Why is organizational structure important?
What is it?
Why do organizations adopt different structural arrangements? Why do these change over time?
Definition how an organization arranges people and activities in order to meet its goals 1) Differentiation (specialization and division of labor) 2) Integration
Dimensions of Structure
Specialization / Division of Labor
* Division of labor: degree to which tasks are subdivided into separate jobs * The more tasks are divided into separate, narrowly-defined jobs, greater degree of specialization Pros
* Employees develop expertise/skills
* Can be boring and de-motivating
* May reduce adaptability to change
Chain of Command – Configuration of reporting relationships within organizations (i.e., who reports to whom) Determines formal authority
Span of Control – Number of employees that report to a given supervisor Flat vs. Tall Hierarchy – flat has narrow span of control Tall has wide span of control
Centralization – Extent to which decision-making authority is centralized in a few individuals vs. spread out Benefits of centralized vs. de-centralized – is decentralization always good?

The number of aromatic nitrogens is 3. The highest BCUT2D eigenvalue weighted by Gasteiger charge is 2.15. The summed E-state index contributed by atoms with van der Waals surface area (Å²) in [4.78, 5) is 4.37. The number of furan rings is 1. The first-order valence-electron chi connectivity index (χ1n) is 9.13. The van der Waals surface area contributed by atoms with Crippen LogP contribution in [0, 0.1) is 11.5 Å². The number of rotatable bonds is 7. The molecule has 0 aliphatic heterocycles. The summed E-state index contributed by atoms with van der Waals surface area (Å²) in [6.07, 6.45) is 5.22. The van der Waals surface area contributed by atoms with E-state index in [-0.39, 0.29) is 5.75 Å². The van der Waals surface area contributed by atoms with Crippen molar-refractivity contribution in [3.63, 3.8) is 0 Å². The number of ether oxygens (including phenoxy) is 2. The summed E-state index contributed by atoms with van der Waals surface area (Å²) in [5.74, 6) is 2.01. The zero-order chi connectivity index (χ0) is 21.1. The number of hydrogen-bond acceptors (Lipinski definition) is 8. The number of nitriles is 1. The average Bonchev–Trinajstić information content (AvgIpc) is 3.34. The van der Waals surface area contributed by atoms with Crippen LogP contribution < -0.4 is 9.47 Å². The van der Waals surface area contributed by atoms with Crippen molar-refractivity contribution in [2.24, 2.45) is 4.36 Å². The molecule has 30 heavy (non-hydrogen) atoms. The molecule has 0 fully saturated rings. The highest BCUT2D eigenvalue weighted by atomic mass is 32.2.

Formalization – Extent to which organization relies on rules and procedures High formalization – specific procedures to follow for any situation, procedures are documented in written form, job descriptions are specific and documented
Types of Structures
* Functional Structure – grouped by skills/functions
* Divisional Structure – formed by basis of organizational outputs, geography or consumer type, product – tends to be appropriate for moderately dynamic environments, moderate uncertainty, larger organizations with multiple products, markets Strengths/Weaknesses of Functional vs. Divisional
* Matrix Structure – organized by functional and divisional – vertical structure is functional, horizontal structure is divisional. More...